While it may not be a super-secret recipe like Coca-Cola, which has been kept secret by the Coca-Cola Company since 1891, most businesses have valuable information that they want to safeguard from their competition. Examples include proprietary computer code, manufacturing processes, databases, and customer lists.
Trade secrets represent one of the most commonly misappropriated types of intellectual property because the information can often be so easily and quietly taken. Technology has also made it easier to steal trade secrets, with employees, contractors, vendors and other third-parties able to download, copy and transfer confidential information electronically.
What Is a Trade Secret?
In basic terms, a trade secret is proprietary information that is not generally known and provides a business with an economic advantage over competitors or customers. In order to obtain legal remedies, trade secret owners must also be able to demonstrate that they have taken reasonable measures to keep the information a secret. Unfortunately, state laws and the federal Defend Trade Secrets Act (DTSA) do not expressly define what types of reasonable measures a company must take.
Reasonable Steps to Protect Your Trade Secret
The DTSA provides a wide range of legal remedies for companies that suffer trade secret theft. However, in order to prevail in a trade secret misappropriation case, one must be able to demonstrate that the stolen information satisfies the definition of a trade secret. That includes being able to show that one has taken sufficient measures to keep the information a secret.
While it may seem obvious, the failure to take any overt action to safeguard a purported trade secret will lead to dismissal of a trade secret lawsuit. It is also important to be able to show that a company treats its trade secrets with greater care than its general company information.
While courts will always examine the unique facts of each case, the following factors will often be taken into account:
- Requiring non-disclosure agreements: NDAs are an important protective measure when sharing proprietary information with employees, contractors, vendors, business partners, etc. When properly drafted and executed, such agreements make it clear that a company considers specific information to constitute a trade secret, requires the other party to maintain the secrecy of the information, and will take steps to pursue any misappropriation.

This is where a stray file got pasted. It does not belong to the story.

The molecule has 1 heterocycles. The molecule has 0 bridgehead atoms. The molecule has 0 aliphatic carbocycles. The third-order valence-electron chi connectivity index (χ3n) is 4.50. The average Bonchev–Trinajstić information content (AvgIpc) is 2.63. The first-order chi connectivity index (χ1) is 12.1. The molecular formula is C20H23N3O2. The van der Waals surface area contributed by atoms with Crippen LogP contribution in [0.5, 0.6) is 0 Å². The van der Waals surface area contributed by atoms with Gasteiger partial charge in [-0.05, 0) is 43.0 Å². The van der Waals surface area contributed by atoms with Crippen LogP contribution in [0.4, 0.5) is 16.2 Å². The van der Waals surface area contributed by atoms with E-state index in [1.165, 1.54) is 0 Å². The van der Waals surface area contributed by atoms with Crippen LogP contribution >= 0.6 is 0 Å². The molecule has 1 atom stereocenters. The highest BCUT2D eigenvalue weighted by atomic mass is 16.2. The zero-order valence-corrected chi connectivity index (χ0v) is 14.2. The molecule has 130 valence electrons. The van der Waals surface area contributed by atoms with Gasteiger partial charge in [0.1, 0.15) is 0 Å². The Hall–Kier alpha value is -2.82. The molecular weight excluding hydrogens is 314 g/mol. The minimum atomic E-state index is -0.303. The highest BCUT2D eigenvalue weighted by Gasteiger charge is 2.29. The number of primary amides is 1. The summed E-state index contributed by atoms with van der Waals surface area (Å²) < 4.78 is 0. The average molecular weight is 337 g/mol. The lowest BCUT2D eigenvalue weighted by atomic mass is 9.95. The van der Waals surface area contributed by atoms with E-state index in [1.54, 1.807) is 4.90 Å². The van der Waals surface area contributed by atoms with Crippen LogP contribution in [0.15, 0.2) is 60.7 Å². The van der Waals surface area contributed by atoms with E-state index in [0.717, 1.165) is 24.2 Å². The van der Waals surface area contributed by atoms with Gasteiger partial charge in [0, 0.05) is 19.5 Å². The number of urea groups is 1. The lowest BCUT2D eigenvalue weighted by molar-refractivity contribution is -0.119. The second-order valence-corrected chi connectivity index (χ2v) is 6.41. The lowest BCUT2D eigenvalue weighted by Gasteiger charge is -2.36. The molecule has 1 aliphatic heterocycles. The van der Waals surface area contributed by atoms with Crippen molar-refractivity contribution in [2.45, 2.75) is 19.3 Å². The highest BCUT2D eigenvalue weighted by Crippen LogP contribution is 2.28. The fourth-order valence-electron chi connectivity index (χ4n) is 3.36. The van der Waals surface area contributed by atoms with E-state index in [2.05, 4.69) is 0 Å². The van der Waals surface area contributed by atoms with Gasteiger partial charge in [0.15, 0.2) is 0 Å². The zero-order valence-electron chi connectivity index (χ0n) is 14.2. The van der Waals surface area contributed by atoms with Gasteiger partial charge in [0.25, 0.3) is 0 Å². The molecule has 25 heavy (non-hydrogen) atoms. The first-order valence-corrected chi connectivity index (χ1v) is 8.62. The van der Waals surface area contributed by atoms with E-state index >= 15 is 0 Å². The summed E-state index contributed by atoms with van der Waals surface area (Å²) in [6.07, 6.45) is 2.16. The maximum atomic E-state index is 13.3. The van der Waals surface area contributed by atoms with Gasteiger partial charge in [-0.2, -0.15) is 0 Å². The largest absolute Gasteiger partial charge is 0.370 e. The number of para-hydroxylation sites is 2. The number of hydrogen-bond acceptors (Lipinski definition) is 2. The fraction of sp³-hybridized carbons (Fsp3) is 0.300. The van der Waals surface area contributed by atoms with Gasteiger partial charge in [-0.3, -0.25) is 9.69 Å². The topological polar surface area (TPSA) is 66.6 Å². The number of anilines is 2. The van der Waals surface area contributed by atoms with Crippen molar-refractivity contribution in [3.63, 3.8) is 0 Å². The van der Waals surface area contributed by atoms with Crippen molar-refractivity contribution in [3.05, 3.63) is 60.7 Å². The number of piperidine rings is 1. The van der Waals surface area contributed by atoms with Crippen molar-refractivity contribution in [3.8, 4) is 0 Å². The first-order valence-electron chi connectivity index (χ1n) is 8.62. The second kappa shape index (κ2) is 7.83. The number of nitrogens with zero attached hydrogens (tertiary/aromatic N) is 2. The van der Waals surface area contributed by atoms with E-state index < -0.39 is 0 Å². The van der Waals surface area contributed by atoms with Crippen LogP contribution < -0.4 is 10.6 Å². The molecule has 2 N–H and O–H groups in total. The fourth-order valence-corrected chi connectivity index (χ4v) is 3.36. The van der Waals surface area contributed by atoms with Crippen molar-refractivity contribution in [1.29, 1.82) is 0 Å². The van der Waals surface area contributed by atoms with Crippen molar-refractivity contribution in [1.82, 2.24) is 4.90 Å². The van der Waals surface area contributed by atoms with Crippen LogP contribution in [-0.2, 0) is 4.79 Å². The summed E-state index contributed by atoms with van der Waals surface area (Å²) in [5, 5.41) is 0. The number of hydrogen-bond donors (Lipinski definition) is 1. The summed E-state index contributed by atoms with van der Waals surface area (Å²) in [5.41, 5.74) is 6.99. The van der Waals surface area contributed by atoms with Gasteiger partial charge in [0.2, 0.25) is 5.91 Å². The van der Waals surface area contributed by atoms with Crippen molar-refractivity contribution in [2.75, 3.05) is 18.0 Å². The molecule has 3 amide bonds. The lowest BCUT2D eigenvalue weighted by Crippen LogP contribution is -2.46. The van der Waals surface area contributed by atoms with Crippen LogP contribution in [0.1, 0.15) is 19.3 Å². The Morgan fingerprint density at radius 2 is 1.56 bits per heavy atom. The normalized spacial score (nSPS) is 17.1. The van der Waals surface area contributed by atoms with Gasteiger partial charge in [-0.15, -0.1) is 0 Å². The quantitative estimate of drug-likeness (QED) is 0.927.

- Cataloging and monitoring trade secrets: Keeping an inventory of one’s company’s trade secrets, how they are protected and with whom they are shared can go a long way in demonstrating to the court that one is serious about trade secret protection.
- Training employees: Employees must know what information is considered proprietary and what steps they should be taking to protect it. This may involve including a trade secret policy statement in employee handbooks, marking documents as trade secrets, and requiring workers to sign NDAs.
- Restricting physical/electronic access: Companies should limit access to proprietary information to only those who “need to know” by implementing security controls. Examples include physical locks, password protection, and restricting public access to facilities.
- Establishing procedures for departing employees: Because trade secrets often walk out the door when employees leave the company, it is advisable to have policies in place that immediately discontinue access to documents, databases and cloud storage systems as well as request that all company-owned devices are immediately returned.
It is important to note that taking some of the above steps does not guarantee that the court will view your information as a trade secret. In addition, there is no one-size-fits-all approach to trade secret protection. What is “reasonable” will vary based on the size of the company, the nature of the information, its value to the company, and other factors.
Companies must be proactive in safeguarding their trade secrets. If a company fails to do so, it may be unable to pursue legal remedies, even if valuable information is stolen. For assistance, we encourage you to consult with a member of the Scarinci Hollenbeck Intellectual Property Law Group.
If you have questions, please contact us
If you have any questions or if you would like to discuss the matter further, please contact me, David Einhorn, or the Scarinci Hollenbeck attorney with whom you work, at 201-806-3364.